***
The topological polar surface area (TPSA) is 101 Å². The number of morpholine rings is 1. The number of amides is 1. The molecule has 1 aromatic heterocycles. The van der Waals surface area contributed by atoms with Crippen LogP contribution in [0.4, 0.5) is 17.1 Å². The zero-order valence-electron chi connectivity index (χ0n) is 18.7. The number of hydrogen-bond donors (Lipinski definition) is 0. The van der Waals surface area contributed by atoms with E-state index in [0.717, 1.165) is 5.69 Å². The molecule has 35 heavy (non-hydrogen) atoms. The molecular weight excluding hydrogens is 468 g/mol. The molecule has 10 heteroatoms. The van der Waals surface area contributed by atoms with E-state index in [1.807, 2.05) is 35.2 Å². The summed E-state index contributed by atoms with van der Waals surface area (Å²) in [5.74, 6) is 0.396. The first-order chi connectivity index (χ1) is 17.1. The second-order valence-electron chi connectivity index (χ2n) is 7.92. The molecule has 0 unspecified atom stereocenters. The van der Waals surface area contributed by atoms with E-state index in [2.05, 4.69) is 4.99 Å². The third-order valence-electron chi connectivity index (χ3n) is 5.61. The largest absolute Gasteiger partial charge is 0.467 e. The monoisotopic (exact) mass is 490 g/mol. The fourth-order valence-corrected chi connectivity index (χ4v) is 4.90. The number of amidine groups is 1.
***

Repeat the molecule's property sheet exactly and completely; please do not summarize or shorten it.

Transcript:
The topological polar surface area (TPSA) is 101 Å². The number of morpholine rings is 1. The number of amides is 1. The molecule has 1 aromatic heterocycles. The van der Waals surface area contributed by atoms with Crippen LogP contribution in [0.4, 0.5) is 17.1 Å². The zero-order valence-electron chi connectivity index (χ0n) is 18.7. The number of hydrogen-bond donors (Lipinski definition) is 0. The van der Waals surface area contributed by atoms with E-state index in [0.717, 1.165) is 5.69 Å². The molecule has 35 heavy (non-hydrogen) atoms. The molecular weight excluding hydrogens is 468 g/mol. The molecule has 10 heteroatoms. The van der Waals surface area contributed by atoms with E-state index in [1.807, 2.05) is 35.2 Å². The summed E-state index contributed by atoms with van der Waals surface area (Å²) in [5.74, 6) is 0.396. The first-order chi connectivity index (χ1) is 17.1. The second-order valence-electron chi connectivity index (χ2n) is 7.92. The molecule has 0 unspecified atom stereocenters. The van der Waals surface area contributed by atoms with E-state index in [2.05, 4.69) is 4.99 Å². The third-order valence-electron chi connectivity index (χ3n) is 5.61. The largest absolute Gasteiger partial charge is 0.467 e. The monoisotopic (exact) mass is 490 g/mol. The fourth-order valence-corrected chi connectivity index (χ4v) is 4.90. The number of amidine groups is 1.